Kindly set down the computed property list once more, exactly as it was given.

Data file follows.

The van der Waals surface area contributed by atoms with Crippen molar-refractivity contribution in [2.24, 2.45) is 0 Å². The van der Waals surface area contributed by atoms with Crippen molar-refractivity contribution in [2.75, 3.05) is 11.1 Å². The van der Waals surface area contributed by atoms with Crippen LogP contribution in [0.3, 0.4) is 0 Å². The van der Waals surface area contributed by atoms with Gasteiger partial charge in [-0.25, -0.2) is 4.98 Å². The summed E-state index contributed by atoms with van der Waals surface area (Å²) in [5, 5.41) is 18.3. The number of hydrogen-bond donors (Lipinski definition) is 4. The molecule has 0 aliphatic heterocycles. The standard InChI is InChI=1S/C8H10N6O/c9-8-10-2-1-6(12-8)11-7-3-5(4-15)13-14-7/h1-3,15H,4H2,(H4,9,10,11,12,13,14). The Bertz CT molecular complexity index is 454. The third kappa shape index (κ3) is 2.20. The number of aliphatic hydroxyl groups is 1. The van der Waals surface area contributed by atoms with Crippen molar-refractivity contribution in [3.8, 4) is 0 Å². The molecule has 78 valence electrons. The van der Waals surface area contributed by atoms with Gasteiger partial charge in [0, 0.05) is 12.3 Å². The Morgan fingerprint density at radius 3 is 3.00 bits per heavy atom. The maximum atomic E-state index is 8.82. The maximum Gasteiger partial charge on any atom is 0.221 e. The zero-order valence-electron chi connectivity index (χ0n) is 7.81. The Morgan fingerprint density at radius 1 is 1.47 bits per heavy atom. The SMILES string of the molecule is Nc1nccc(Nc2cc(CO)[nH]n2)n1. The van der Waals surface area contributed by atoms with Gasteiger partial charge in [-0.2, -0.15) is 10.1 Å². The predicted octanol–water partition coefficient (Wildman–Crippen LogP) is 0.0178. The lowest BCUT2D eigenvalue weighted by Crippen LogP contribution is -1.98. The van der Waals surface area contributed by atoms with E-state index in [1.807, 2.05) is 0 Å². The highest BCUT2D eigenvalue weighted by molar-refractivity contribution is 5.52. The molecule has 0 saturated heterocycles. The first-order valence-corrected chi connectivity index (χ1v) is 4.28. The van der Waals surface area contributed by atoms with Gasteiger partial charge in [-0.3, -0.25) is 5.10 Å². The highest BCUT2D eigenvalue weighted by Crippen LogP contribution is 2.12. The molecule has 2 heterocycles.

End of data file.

The van der Waals surface area contributed by atoms with Crippen molar-refractivity contribution in [2.24, 2.45) is 0 Å². The van der Waals surface area contributed by atoms with Crippen molar-refractivity contribution in [2.75, 3.05) is 11.1 Å². The van der Waals surface area contributed by atoms with Crippen LogP contribution in [0.3, 0.4) is 0 Å². The van der Waals surface area contributed by atoms with Gasteiger partial charge in [-0.25, -0.2) is 4.98 Å². The summed E-state index contributed by atoms with van der Waals surface area (Å²) in [5, 5.41) is 18.3. The number of hydrogen-bond donors (Lipinski definition) is 4. The molecule has 0 aliphatic heterocycles. The standard InChI is InChI=1S/C8H10N6O/c9-8-10-2-1-6(12-8)11-7-3-5(4-15)13-14-7/h1-3,15H,4H2,(H4,9,10,11,12,13,14). The Bertz CT molecular complexity index is 454. The third kappa shape index (κ3) is 2.20. The number of aliphatic hydroxyl groups is 1. The van der Waals surface area contributed by atoms with Crippen molar-refractivity contribution in [3.8, 4) is 0 Å². The molecule has 78 valence electrons. The van der Waals surface area contributed by atoms with Gasteiger partial charge in [0, 0.05) is 12.3 Å². The Morgan fingerprint density at radius 3 is 3.00 bits per heavy atom. The maximum atomic E-state index is 8.82. The maximum Gasteiger partial charge on any atom is 0.221 e. The zero-order valence-electron chi connectivity index (χ0n) is 7.81. The Morgan fingerprint density at radius 1 is 1.47 bits per heavy atom. The SMILES string of the molecule is Nc1nccc(Nc2cc(CO)[nH]n2)n1. The van der Waals surface area contributed by atoms with Gasteiger partial charge in [-0.2, -0.15) is 10.1 Å². The predicted octanol–water partition coefficient (Wildman–Crippen LogP) is 0.0178. The lowest BCUT2D eigenvalue weighted by Crippen LogP contribution is -1.98. The van der Waals surface area contributed by atoms with E-state index in [1.807, 2.05) is 0 Å². The highest BCUT2D eigenvalue weighted by molar-refractivity contribution is 5.52. The molecule has 0 saturated heterocycles. The first-order valence-corrected chi connectivity index (χ1v) is 4.28. The van der Waals surface area contributed by atoms with Gasteiger partial charge in [-0.3, -0.25) is 5.10 Å². The highest BCUT2D eigenvalue weighted by Crippen LogP contribution is 2.12. The molecule has 2 heterocycles.